Booker, Cornyn Reintroduce Bipartisan Legislation to Expand School Nutrition Education


Booker, Cornyn Reintroduce Bipartisan Legislation to Expand School Nutrition Education

Proposal would increase investments in hands-on projects for student health, nutrition

WASHINGTON, D.C.—U.S. Senators Cory Booker (D-NJ) and John Cornyn (R-TX) today reintroduced a bipartisan bill to establish a new pilot program to fund nutritional education in schools. The Food and Nutrition Education in Schools Act would allocate federal funding for projects that educate students while connecting them to healthy food practices, with a priority given to schools in neighborhoods with high rates of childhood diet-related illnesses and those in which 40 percent of students qualify for free or reduce-priced meals.

Nutritious, healthy foods are critical to the wellness and academic performance of students. Several studies have shown that children are more likely to eat healthier foods when given the opportunity to participate in hands-on lessons that let them try a food multiple times and connect the dots between the classroom, the cafeteria, and a school garden. Because dietary illnesses can adversely impact school attendance and academic performance, equitable access to nutrition education can better prepare students for success in the classroom and beyond. Yet, the typical elementary school student receives less than five hours of nutrition education per year. This legislation seeks to reduce barriers to hands-on food and nutrition programs that help get more kids to eat the food already available to them at school while continuing to improve acceptance of healthy foods as kids learn to love them.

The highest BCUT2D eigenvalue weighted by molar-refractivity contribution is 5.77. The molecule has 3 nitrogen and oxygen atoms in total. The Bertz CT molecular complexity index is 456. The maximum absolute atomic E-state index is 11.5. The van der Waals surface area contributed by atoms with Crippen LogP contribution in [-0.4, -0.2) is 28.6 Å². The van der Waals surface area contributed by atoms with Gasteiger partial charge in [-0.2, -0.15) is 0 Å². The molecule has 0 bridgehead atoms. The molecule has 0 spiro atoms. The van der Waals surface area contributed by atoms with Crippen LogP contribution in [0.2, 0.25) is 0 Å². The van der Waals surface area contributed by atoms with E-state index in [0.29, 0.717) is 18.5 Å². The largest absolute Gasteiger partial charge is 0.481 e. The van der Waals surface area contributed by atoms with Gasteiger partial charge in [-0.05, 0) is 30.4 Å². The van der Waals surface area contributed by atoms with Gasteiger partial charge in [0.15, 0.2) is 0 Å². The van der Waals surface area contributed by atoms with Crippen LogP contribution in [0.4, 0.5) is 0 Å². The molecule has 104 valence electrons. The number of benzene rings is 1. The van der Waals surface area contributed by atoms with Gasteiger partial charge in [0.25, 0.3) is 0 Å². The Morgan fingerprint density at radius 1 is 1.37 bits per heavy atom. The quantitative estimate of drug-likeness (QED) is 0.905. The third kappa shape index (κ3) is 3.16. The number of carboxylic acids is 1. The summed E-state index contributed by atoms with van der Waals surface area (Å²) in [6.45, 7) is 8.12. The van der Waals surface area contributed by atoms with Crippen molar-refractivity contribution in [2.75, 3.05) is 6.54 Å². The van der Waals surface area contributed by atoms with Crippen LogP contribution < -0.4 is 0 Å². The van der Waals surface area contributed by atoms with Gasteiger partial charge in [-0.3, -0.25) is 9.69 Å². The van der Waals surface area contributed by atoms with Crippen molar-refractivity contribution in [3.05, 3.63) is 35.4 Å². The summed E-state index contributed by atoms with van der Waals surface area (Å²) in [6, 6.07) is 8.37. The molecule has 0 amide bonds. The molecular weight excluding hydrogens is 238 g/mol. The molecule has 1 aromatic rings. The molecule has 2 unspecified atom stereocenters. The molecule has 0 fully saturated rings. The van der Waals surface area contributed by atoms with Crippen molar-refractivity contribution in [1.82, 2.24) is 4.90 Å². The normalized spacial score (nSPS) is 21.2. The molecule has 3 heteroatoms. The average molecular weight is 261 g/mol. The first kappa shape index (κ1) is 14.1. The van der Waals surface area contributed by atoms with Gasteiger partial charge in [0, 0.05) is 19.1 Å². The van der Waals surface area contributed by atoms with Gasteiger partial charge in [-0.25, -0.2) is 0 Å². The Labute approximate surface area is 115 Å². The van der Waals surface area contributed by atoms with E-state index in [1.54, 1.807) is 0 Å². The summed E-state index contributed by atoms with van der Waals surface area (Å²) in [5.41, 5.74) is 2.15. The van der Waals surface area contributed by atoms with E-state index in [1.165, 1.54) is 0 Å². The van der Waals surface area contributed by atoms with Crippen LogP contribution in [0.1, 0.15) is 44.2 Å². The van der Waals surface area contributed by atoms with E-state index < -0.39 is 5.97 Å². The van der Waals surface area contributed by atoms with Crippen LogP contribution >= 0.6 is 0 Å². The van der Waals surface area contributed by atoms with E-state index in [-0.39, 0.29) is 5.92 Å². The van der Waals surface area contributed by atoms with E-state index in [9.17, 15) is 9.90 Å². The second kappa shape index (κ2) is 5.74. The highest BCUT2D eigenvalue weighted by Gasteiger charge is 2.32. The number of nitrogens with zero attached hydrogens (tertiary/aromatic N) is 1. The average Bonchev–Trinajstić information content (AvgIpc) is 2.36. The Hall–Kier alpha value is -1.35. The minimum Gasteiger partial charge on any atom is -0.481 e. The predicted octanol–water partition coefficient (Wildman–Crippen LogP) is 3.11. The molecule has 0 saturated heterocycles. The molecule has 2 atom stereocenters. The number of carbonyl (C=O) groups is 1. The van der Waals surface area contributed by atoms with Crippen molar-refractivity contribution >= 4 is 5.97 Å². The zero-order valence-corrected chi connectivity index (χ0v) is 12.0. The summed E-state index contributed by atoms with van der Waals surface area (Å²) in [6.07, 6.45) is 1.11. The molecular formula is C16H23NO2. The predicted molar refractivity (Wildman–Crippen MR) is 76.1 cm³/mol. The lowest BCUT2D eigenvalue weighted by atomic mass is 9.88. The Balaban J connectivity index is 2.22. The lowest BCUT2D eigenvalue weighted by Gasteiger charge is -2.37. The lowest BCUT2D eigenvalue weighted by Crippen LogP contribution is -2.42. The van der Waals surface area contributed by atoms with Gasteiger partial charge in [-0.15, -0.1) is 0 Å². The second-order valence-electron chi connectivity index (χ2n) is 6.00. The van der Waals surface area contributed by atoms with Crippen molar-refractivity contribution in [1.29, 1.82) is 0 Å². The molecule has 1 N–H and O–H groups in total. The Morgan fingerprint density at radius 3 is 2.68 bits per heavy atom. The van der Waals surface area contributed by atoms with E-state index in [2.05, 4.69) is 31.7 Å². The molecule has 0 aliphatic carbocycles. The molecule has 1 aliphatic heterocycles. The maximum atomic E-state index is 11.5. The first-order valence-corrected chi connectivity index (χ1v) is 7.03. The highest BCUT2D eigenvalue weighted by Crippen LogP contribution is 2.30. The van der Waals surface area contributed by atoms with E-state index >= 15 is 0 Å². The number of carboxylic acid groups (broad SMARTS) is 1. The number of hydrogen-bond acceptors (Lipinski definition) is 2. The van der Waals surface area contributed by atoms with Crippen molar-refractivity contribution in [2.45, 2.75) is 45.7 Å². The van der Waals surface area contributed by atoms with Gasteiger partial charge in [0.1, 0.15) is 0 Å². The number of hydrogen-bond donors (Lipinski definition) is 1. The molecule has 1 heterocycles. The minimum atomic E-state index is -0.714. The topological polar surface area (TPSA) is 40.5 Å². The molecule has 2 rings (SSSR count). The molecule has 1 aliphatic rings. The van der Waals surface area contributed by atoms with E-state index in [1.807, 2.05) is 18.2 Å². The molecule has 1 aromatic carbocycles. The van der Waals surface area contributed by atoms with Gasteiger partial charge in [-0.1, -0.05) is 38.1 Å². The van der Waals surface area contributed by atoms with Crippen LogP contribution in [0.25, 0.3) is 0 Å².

“As Ron Finley, an inspiring black leader and urban farmer in South Central Los Angeles once said, ‘South Central…[is] home of the drive-thru and the drive-by. Funny thing is, the drive-thrus are killing more people than the drive-bys.’ Countless studies have demonstrated that a lack of access to nutritious food – particularly in underserved communities – manifests itself in all areas of human development, from increased rates of diet-related diseases to reduced academic performance,” said Senator Booker. “We must do more to ensure our kids have consistent and equitable access to healthy foods, along with the education that will help them make healthy diet choices throughout their lives. By prioritizing communities disproportionately impacted by food insecurity and diet-related illnesses, this bipartisan legislation would bring equitable access to food and nutrition education to children across the country.”

“By educating our youngest Texans to choose nutritious food options, we can set them up for good health and a future free of the many diseases linked to poor diet,” said Sen. Cornyn. “This bill would provide resources for programs that teach kids in Texas how to make choices that will keep them healthy and reduce the taxpayer burden of obesity-related disease.”

The Food and Nutrition Education in Schools Act provides grant funding to local educational agencies for projects that (1) hire full-time food and nutrition educators to implement programs in schools that have the goal of improving student health and nutrition and (2) fund school gardens or other evidence-based interventions relating to student health and nutrition to create hands-on learning opportunities for students.

Pilot programs must incorporate teaching techniques proven to maximize healthy food consumption, including hands-on learning, school gardens, taste testing, student engagement and farm-to-school practices. Projects must be in a variety of rural, suburban, and urban settings and at least one project must be located on an Indian reservation or at a school in which the majority of students are members of an Indian tribe.

A list of organizations that have endorsed the Food and Nutrition Education in Schools Act can be viewed here.

The full text of legislation can be viewed here.

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